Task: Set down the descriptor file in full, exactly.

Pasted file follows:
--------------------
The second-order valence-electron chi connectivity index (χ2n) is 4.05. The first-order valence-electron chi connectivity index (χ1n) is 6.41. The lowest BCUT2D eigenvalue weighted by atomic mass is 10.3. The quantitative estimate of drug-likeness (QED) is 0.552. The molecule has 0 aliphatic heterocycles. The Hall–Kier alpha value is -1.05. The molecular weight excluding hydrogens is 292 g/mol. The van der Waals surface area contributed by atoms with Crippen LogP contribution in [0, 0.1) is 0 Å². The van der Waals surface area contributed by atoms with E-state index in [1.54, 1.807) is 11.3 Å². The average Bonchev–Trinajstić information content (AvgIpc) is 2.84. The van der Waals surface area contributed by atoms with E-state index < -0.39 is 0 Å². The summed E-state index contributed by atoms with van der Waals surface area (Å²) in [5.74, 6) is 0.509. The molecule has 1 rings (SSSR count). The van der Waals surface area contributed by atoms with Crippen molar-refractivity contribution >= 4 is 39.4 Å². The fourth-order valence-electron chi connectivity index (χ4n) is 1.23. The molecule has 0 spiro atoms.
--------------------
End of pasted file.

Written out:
The second-order valence-electron chi connectivity index (χ2n) is 4.05. The first-order valence-electron chi connectivity index (χ1n) is 6.41. The lowest BCUT2D eigenvalue weighted by atomic mass is 10.3. The quantitative estimate of drug-likeness (QED) is 0.552. The molecule has 0 aliphatic heterocycles. The Hall–Kier alpha value is -1.05. The molecular weight excluding hydrogens is 292 g/mol. The van der Waals surface area contributed by atoms with Crippen LogP contribution in [0, 0.1) is 0 Å². The van der Waals surface area contributed by atoms with E-state index in [1.54, 1.807) is 11.3 Å². The average Bonchev–Trinajstić information content (AvgIpc) is 2.84. The van der Waals surface area contributed by atoms with E-state index < -0.39 is 0 Å². The summed E-state index contributed by atoms with van der Waals surface area (Å²) in [5.74, 6) is 0.509. The molecule has 1 rings (SSSR count). The van der Waals surface area contributed by atoms with Crippen molar-refractivity contribution >= 4 is 39.4 Å². The fourth-order valence-electron chi connectivity index (χ4n) is 1.23. The molecule has 0 spiro atoms.